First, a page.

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After feeling ambivalent for quite some time, I have finally decided to retire from the flying trapeze.

I decided that I was holding on the trapeze because I was afraid to let it go (which obviously defeats the purpose of trapeze as a metaphor, if nothing else!). As I wrote in a prior post, I kind of dread going every time. I think part of it is that I still carry around fear as a result of my injury, but there are other reasons as well. I don’t fly enough to toughen up the skin on my hands, so I’m constantly worried about blisters and rips on my palms. I also don’t fly enough to feel comfortable and confident in “working the board” (for the uninitiated, this means helping other flyers by grabbing and throwing bars, dealing with safety lines and giving other technical assistance all at exactly the right time while moving around on that tiny platform 2 stories up). I am not around enough to feel connected or accepted in the trapeze community in L.A. (such as it is). And, most importantly, I’m not committed to going to trapeze often enough to really improve any of these aspects of my experience.

In truth, I have been in pretty much this exact same place for the past 12 – 18 months. So why quit now?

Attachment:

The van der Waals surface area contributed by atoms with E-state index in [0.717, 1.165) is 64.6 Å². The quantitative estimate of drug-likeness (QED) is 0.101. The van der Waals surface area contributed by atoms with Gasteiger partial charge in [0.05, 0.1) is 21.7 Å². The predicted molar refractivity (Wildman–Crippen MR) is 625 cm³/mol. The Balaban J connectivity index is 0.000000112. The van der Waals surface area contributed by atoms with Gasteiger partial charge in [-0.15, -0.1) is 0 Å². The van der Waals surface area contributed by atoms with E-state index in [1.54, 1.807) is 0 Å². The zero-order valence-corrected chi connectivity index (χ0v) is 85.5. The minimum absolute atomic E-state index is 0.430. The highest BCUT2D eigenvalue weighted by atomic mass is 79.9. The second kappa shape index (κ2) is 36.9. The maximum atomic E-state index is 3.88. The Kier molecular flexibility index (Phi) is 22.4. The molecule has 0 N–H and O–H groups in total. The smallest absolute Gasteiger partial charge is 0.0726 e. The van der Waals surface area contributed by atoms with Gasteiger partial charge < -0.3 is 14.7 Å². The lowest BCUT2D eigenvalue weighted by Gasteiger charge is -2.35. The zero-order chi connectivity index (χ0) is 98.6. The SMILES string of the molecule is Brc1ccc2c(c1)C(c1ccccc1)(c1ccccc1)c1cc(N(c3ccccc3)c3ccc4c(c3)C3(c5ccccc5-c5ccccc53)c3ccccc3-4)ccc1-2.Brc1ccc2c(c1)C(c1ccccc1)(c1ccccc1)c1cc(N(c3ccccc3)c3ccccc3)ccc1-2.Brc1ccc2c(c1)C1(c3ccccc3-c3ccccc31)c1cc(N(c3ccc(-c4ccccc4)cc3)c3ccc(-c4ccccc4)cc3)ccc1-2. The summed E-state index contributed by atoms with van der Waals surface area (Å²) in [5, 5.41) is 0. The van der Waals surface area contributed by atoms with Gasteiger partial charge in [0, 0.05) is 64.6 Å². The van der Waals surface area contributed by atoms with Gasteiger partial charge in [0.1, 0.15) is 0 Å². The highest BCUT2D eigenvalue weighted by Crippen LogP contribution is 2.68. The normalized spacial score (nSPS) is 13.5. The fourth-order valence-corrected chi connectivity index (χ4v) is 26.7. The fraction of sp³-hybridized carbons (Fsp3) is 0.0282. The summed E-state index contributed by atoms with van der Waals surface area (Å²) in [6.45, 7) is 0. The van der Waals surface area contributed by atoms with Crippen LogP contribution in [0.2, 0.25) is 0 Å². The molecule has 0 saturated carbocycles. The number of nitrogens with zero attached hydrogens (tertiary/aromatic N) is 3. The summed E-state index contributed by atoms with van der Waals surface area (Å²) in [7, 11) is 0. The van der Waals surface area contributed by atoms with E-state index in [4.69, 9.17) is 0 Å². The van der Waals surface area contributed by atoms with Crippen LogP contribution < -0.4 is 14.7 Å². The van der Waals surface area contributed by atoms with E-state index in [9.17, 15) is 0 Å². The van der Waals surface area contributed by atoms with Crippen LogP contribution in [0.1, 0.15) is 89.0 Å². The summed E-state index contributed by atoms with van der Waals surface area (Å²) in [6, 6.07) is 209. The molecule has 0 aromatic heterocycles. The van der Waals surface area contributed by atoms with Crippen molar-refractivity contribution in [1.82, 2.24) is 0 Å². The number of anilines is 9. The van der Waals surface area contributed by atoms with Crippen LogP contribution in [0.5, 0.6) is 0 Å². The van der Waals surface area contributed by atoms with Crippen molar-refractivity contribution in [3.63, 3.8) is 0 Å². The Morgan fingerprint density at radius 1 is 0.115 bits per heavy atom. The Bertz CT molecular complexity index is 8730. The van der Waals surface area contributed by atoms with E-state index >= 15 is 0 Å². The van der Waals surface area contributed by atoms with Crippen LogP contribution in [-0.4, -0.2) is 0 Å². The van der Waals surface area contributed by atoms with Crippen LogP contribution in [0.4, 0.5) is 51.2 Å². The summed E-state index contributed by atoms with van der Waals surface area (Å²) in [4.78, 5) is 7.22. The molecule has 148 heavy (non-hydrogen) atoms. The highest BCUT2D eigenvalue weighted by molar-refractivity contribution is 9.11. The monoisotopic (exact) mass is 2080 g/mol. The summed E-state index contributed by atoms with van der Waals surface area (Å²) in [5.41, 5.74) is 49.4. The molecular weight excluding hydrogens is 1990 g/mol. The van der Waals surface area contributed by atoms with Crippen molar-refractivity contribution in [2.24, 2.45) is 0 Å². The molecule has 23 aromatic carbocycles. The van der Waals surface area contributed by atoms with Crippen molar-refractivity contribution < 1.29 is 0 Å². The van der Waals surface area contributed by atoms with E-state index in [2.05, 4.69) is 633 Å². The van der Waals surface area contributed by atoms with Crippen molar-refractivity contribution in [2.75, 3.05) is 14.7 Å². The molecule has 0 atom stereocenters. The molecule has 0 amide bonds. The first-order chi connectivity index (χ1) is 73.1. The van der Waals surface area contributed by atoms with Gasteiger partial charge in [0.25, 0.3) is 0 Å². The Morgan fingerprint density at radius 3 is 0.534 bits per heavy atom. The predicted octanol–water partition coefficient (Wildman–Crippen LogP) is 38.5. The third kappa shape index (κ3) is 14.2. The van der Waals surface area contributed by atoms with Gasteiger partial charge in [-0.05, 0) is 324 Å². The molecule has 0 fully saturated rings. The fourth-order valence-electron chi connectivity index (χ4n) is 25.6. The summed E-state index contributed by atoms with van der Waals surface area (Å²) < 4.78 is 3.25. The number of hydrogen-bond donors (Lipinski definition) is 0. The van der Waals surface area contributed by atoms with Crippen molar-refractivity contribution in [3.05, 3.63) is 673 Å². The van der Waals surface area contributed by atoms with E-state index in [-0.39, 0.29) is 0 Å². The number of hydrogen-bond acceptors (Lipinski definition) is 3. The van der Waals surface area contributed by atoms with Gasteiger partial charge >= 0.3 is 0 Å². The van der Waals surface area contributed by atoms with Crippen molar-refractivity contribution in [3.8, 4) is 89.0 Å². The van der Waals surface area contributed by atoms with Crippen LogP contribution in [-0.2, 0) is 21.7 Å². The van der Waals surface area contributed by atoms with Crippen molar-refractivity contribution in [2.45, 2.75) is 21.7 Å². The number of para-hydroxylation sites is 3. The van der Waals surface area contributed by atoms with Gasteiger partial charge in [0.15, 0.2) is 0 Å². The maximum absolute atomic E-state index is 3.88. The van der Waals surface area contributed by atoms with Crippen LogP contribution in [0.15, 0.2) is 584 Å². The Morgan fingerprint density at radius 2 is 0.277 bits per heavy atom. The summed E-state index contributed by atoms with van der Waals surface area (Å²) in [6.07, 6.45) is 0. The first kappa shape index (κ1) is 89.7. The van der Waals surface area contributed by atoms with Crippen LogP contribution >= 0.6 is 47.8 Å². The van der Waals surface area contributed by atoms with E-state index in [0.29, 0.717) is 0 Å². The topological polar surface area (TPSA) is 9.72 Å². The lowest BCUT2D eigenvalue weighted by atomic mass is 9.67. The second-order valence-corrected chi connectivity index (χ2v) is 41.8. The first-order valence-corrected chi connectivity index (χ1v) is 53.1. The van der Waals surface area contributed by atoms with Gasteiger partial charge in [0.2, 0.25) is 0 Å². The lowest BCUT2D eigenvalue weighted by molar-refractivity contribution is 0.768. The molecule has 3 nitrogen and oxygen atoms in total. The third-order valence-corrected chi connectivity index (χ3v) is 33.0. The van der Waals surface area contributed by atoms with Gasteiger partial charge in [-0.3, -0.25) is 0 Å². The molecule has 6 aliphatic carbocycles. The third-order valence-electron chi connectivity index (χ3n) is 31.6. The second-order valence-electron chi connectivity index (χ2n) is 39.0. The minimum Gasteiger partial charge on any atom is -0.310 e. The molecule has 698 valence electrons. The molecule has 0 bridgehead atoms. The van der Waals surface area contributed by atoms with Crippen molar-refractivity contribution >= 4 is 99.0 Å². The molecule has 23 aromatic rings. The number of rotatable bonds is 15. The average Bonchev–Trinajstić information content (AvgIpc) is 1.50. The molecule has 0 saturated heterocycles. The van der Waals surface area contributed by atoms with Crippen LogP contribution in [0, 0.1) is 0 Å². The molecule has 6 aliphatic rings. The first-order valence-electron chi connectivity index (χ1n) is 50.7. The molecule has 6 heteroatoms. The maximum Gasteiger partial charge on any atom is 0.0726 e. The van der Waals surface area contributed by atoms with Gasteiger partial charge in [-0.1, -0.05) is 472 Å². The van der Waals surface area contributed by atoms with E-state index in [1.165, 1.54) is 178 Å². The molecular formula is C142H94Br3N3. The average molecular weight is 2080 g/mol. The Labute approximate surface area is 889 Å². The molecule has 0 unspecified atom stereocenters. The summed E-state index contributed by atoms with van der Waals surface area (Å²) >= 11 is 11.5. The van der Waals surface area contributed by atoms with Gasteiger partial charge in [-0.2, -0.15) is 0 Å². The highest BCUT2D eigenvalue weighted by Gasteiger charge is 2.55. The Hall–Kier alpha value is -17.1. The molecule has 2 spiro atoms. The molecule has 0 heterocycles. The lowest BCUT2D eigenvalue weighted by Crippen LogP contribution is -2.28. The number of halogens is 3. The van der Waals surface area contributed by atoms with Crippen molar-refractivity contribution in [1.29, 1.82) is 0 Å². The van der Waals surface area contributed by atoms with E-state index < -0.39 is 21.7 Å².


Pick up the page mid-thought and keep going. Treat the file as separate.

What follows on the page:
Because, even though I do still derive some enjoyment from flying, I realized (just a few days ago) that I wasn’t really going to trapeze anymore because of how much fun it is. I was actually holding on to being a flyer because: it made me feel unique; I thought it made me seem more interesting and exciting to others; I was afraid of not having a built-in reason to see my friend Maile (we met doing trapeze and she has become a very good friend); I am not a quitter; I was afraid of feeling bad (left out, excluded, a loser, a has-been) when I see someone else flying and I’m not doing it anymore.

I think this all boils down to me being afraid of feeling less special. But when I really lay it out like that, I can’t even convince myself that being a struggling amateur flying trapeze artist is actually a significant (or even relevant) piece of what connects me to others or how I make my contribution in the world.

So I’m officially grounded. And officially relieved!!!!!


2 responses »

  1. Good insights. You certainly are on an honest, creative and brave self-exploration!

  2. That seems like it must have been quite challenging to get to that place…we are instilled with such a sense of working for things and never giving up, but we aren’t really taught to learn when we give up or when we move on. I am sad and happy for you…the end is always so bitersweet, and yet the potential for new beginnings pretty exciting


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